Still debating how often to post the studies, but regardless the issues that are obvious to me is, especially in the bottom one, the issue of proportions. And probably still need more confident lines and better control of shape making, which makes me wonder if the next thing to work on is literally just lines and circles of various curves or varieties?

    Also, in Dynamic Anatomy by Hogarth, it is very text heavy in the sense of giving the precise measurements of creating the "ideal male form" like the Greeks did. Is it good to try and memories those or is what I should take from it its tips on foreshortening?

  • IrukaIruka Registered User, Moderator mod
    I can honestly say that I've read very little of the text in Hogarth. You want to study and take it in, and mix it up with other source material as you go.

    Personally, I would post studies as often as you can, because it looks like a lot of the damage done to your skill level was from working in a vacuum. Either you had teachers who didn't know what to say, or just didn't give a lot of good feedback. The less afraid you are to hear the incremental feedback, the quicker your own perception of your work will catch up.

    The trees aren't quite what mean, but I don't have tome to draw an example tonight. maybe later this week.

    tynic
  • EncEnc A Fool with Compassion The Land of Flowers (and Dragons)Registered User regular
    Part of the problem with these trees seems to be the amount of noise that is intruding. I'd say focus on one tree, grounding it in a three dimensional plane, and ignore trees behind it. It seems like you are focusing too much on unimportant ambient details and not spending enough time on any single object.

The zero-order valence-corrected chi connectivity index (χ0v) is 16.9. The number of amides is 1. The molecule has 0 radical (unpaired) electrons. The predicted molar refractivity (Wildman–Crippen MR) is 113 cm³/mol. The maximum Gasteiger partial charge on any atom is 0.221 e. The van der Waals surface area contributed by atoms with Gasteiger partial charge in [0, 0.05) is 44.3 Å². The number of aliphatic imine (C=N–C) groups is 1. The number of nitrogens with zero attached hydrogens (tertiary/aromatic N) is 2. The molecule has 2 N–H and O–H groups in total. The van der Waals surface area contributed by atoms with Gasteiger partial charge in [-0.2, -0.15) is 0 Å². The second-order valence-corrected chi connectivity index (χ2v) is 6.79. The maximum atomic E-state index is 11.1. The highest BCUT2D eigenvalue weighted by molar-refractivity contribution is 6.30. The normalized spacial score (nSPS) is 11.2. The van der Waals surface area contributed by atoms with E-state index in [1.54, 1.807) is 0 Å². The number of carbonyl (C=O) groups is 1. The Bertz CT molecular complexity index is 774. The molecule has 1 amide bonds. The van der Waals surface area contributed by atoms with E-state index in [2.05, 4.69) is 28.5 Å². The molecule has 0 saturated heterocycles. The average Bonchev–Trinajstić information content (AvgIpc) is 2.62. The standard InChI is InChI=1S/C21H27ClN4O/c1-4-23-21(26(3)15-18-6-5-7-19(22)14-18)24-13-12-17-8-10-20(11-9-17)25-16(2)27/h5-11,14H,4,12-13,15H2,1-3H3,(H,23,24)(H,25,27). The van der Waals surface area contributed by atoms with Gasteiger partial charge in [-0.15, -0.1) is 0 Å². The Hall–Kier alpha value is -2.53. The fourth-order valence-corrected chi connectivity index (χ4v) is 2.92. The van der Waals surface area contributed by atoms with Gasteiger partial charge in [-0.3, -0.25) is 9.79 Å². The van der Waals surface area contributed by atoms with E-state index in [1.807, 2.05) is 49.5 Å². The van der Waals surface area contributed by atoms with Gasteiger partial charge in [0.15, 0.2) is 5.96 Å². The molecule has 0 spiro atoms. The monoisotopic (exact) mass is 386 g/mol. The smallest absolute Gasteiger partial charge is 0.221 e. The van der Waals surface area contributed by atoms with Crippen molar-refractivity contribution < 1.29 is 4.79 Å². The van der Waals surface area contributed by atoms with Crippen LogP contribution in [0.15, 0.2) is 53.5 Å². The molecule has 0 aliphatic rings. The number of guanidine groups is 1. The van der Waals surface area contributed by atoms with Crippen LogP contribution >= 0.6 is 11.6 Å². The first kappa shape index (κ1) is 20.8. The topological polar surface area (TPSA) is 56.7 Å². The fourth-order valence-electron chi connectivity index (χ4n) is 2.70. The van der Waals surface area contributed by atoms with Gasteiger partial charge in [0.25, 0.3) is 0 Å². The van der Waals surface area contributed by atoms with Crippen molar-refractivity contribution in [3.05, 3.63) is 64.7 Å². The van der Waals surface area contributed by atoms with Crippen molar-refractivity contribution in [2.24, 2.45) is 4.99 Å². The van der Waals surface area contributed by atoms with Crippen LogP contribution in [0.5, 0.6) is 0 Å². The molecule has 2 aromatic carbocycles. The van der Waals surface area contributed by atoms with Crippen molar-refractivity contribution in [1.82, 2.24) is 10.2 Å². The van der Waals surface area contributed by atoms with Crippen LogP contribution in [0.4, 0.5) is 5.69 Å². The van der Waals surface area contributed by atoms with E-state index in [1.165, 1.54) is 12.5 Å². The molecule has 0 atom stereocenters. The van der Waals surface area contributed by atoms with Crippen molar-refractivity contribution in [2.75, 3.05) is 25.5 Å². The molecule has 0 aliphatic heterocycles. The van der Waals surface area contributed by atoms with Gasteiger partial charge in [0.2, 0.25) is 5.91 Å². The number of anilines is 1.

You may also want to look into proper hashing for shading with a pencil.

  • NightDragonNightDragon 6th Grade Username Registered User regular
    While understanding construction and form in three-dimension space is definitely useful, I think that, in your tree image, your construction lines are hurting you a bit because it seems like that's where your attention is going...and you are losing focus on actually making sure that your tree looks accurate.

    I'd suggest you lay off of shading for awhile and just focus simply on linework. Try to make your shapes accurate. Your shading is just hurting your pieces - it looks super rushed and very scratchy and uneven. You are losing your forms in your shading.
    Rather than paying attention to shading at all, instead pay closer attention to negative space. I made you a quick paintover to show you some techniques you can use when visualizing your reference, and when double-checking that your drawing is accurate:

    1w2xtlcwufcl.jpg

    On the left I've outlined the shapes of the trees and branches. In between these lines you can see that shapes exist - this is called negative space. One of the BEST ways to check for accuracy is to compare the negative shapes in your drawing with the negative shapes in your subject. Trees are a great reference for this technique, since the branches make very obvious negative space shapes. On the right, I've shaded in your trees and the reference trees to give you an even clearer understanding of what those interior shapes look like, and how your drawing and the reference are different. Can you see where you might be able to get more accuracy?